That being said, if you want a flexible RPG where your choices have major impact on how events play out, Wasteland 3 or even the early access version of Baldur’s Gate 3 would probably be better places to look than Cyberpunk 2077. During conversations, you have yellow options and blue options. The yellow options push the conversation forward and represent actual choices, and the blue options help you get more information and are optional. One thing I do really like is that it’s never clear if you’re making “the good choice, the bad choice, or the neutral choice,” and you often won’t know if you’ve made the choice that supports your desired outcome until later on. This forces you to make the choice you think will be the best one, based on what you know AROUND this issue at hand, instead of acting as a hand of God pushing the story toward a specific outcome. It’s a subtle feature, but one that makes the dialogue choices feel more engaging than “I’m just going to pick the good guy option every time.”
The real strength of Cyberpunk 2077 is the storytelling. I say the storytelling specifically, not simply the story, because it’s not just the main story that is strong. I would argue the main story IS strong, but it is relatively straightforward and probably won’t knock your socks off. But there are several other stories that happen in tandem with the main plot. They weave in and out, and I think that – due to the data CDPR got on people falling off Witcher 3 before finishing the main story – they decided to segment a lot of this content into dedicated side job quest lines.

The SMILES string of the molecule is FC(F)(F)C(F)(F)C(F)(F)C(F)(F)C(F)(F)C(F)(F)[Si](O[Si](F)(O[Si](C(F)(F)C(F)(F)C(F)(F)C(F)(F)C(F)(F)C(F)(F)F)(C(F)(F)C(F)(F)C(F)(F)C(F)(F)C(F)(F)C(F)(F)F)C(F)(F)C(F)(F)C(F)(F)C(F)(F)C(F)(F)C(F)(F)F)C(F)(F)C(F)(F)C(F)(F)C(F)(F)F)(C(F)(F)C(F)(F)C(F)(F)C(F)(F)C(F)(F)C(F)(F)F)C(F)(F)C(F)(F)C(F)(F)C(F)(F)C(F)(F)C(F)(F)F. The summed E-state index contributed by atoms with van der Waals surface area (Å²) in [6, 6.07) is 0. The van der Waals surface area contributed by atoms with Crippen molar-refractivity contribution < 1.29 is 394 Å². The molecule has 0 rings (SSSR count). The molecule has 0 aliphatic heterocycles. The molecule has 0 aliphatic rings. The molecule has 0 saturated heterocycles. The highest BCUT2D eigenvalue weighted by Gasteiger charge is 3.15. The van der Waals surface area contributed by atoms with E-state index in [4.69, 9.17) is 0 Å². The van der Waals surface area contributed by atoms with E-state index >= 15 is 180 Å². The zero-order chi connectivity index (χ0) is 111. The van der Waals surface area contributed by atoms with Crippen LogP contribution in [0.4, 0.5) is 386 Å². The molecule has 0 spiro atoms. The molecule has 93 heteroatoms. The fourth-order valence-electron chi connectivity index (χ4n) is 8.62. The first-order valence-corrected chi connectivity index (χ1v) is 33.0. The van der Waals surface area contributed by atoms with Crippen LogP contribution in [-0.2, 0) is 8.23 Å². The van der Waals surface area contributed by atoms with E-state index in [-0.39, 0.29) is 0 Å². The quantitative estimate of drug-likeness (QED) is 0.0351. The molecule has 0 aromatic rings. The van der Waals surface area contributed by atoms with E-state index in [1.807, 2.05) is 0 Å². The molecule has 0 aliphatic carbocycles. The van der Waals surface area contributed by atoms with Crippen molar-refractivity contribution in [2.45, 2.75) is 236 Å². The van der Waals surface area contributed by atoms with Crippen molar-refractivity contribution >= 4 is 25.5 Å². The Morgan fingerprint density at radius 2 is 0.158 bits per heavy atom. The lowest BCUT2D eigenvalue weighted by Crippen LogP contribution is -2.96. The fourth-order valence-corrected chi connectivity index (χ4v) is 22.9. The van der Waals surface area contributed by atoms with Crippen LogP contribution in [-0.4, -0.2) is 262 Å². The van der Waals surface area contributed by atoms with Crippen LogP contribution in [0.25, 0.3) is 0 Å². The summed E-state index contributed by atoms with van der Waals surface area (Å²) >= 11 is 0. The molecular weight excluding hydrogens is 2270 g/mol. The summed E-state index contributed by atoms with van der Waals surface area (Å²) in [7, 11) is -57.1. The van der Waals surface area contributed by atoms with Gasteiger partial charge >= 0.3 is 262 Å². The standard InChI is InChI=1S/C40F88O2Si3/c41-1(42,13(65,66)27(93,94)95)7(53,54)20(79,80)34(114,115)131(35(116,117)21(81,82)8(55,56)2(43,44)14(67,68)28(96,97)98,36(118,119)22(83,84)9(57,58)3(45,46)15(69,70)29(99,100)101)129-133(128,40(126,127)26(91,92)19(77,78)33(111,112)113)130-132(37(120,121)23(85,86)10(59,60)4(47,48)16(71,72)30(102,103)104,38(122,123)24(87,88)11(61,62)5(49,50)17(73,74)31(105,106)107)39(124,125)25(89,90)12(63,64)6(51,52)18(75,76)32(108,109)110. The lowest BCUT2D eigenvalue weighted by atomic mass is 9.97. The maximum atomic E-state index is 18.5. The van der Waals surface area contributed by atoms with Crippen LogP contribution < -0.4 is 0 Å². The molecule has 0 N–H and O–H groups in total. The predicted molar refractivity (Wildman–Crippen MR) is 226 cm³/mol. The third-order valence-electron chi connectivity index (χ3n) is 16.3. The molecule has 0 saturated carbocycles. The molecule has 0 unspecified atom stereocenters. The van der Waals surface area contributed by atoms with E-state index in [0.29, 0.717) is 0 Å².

Do not skip these quest lines.
I’m going to veer into spoiler territory here, but I will not discuss the endings to any quest lines, and you may choose different things than I did, so “spoilers” has an asterisk in this case.
The main quest, which begins at the end of act 1, involves the consciousness engram, which is basically a digital ghost of Keanu Reeves’ Johnny Silverhand character, stuck in V’s head. Johnny is overwriting V’s mind against his will, so the main premise is that the two of them are teaming up to save V’s life. I loved how simple this premise was. It’s not the fate of the world or the fate of Night City you’re fighting for; just the fight for your own mind. Over the course of this story, you cross paths with characters like Johnny’s old guitar player Kerry, detective River Ward, street-racing bartender Claire, the prerelease fan-favorite Waifu Judy, and the actual Best Girl of the game Panam Palmer. Each of them also has a detailed, multi-phase quest line, so you’ll find yourself taking time from pursuing a main objective to, say, help River Ward rescue his kidnapped nephew. I felt invested in each of these storylines and was gladly prioritizing them over the main story at times – not just for the purpose of a thorough review playthrough. The writing of these stories was top-tier, and I was compelled to finish them before moving the main story along. All of them have the secondary effect of teaching you more about the lore of Night City, with you encountering several different factions and gangs, learning bits and pieces of what their goals and philosophies are.